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A masekhet (Hebrew: מַסֶּכֶת, plural massekhtot (מַסֶּכְתּוֹת, Sephardic: /mɑːˈsɛxɛt/, Ashkenazic: /mɑːˈsɛxɛs/) is an organizational element of Talmudic literature that systematically examines a subject, referred to as a tractate in English.


The word masakhet (מַּסָּכֶת) appears in the Hebrew Bible denoting web or texture (Judges 16:13-14). The plain Hebrew meaning of the word is a framework of warp and weft used in weaving. It also refers to a work of in-depth examination of a topic comprising a framework of discussions, research and conclusions. It refers in particular to the sections of the Mishnah, Tosefta, Beraita, and Gemara of the Babylonian and Jerusalem Talmuds.[1][2]


The "major" tractates, which are those of the Mishnah itself, are organized into six groups, called sedarim, while the minor tractates, which were not canonized in the Mishnah, stand alone.

The Mishnah comprises sixty-three tractates, each of which is divided into chapters and paragraphs. The same applies to the Tosefta. Each masekhet or tractate is named after the principal subject with which it deals, for example, Masekhet Berakhoth, Masekhet Shabbath, or Masekhet Sanhedrin. The Aramaic word masekhta (מסכתא) is used interchangeably with the Hebrew word masekhet.[1]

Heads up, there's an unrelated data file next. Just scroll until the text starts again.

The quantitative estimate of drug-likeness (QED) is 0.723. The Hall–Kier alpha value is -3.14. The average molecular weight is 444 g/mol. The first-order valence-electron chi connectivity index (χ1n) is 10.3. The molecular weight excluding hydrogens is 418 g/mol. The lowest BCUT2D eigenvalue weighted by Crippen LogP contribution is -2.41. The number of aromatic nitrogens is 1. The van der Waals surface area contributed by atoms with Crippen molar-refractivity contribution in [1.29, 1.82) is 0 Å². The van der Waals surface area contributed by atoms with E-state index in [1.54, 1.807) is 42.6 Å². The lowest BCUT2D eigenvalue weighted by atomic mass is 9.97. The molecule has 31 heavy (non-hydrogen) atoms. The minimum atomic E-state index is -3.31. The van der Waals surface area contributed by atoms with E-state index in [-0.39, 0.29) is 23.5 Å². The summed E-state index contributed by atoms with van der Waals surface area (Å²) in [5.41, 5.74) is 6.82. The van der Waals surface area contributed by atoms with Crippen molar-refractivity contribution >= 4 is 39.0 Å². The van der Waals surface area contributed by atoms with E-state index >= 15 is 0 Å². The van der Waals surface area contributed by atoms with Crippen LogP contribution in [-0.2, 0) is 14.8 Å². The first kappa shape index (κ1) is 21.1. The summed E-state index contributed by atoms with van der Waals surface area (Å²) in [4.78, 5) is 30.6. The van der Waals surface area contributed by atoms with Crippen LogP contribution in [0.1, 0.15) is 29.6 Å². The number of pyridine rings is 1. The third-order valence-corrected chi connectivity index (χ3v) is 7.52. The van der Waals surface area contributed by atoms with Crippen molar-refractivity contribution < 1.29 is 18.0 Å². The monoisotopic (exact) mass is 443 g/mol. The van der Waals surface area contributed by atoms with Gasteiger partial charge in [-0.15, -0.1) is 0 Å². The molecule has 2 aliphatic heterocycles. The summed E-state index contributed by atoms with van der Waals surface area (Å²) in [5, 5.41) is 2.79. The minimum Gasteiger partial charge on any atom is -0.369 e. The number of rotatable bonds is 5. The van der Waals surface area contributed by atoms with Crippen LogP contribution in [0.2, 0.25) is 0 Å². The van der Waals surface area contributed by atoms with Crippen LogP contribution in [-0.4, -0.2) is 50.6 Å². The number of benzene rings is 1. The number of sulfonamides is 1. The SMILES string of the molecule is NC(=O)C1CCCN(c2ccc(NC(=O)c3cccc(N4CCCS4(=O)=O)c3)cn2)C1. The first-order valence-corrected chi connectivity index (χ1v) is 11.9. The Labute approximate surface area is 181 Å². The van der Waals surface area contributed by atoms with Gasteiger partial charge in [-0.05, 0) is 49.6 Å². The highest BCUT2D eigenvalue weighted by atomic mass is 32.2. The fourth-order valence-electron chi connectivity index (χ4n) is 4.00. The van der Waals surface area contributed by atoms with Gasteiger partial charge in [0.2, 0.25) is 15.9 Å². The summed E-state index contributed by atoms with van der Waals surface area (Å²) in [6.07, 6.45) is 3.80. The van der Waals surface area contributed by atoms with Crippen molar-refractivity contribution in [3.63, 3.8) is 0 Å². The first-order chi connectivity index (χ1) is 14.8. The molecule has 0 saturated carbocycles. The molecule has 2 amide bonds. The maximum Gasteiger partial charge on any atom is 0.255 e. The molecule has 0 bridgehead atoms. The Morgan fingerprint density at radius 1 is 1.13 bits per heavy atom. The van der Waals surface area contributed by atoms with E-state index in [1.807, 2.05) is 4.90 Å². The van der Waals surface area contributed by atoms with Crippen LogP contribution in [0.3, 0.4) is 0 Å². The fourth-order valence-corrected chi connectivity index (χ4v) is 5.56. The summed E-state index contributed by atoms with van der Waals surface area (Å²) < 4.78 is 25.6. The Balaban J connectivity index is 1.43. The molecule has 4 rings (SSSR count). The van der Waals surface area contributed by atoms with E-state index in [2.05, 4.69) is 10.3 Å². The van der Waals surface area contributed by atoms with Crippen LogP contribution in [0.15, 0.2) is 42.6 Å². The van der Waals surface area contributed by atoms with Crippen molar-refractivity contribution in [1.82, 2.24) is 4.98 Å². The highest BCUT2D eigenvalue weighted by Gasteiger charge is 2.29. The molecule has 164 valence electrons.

The following are the tractates of the Mishnah, in the six divisions known as Sedarim or Orders:

The Babylonian Talmud has Gemara — rabbinical analysis of and commentary on the Mishnah — on thirty-seven masekhtot; the Jerusalem Talmud has Gemara on thirty-nine masekhtot.[1]

There are fifteen Minor Masekhtot. They are usually printed at the end of Seder Nezikin in the Talmud. They contain diverse subjects such as Aggadah including folklore, historical anecdotes, moral exhortations, and practical advice in various spheres, laws and customs pertaining to death and mourning, engagement, marriage and co-habitation, deportment, manners and behavior, maxims urging self-examination and modesty, the ways of peace between people, regulations for writing Torah scrolls and the Mezuzah, Tefillin and for making Tzitzit, as well as conversion to Judaism.[1]

Rabbinic literature which expounds upon such Talmudic literature may organize itself similarly (e.g. the Halachot by Alfasi), but many works follow a different structure (e.g. Mishneh Torah by Maimonides). Non-Mishnaic literature, such as Midrash, even when from the Mishnaic-era, is not organized into tractates.


  1. ^ a b c d Birnbaum, Philip (1975). "Tractates". A Book of Jewish Concepts. New York, NY: Hebrew Publishing Company. p. 373-374. ISBN 088482876X.
  2. ^ Even-Shoshan, Avraham (1991). "מסכת". Ha'Milon Ha'Ivri HaMrukaz (in Hebrew). Jerusalem, Israel: Kiryat Sefer. p. 394. ISBN 965-17-0103-X.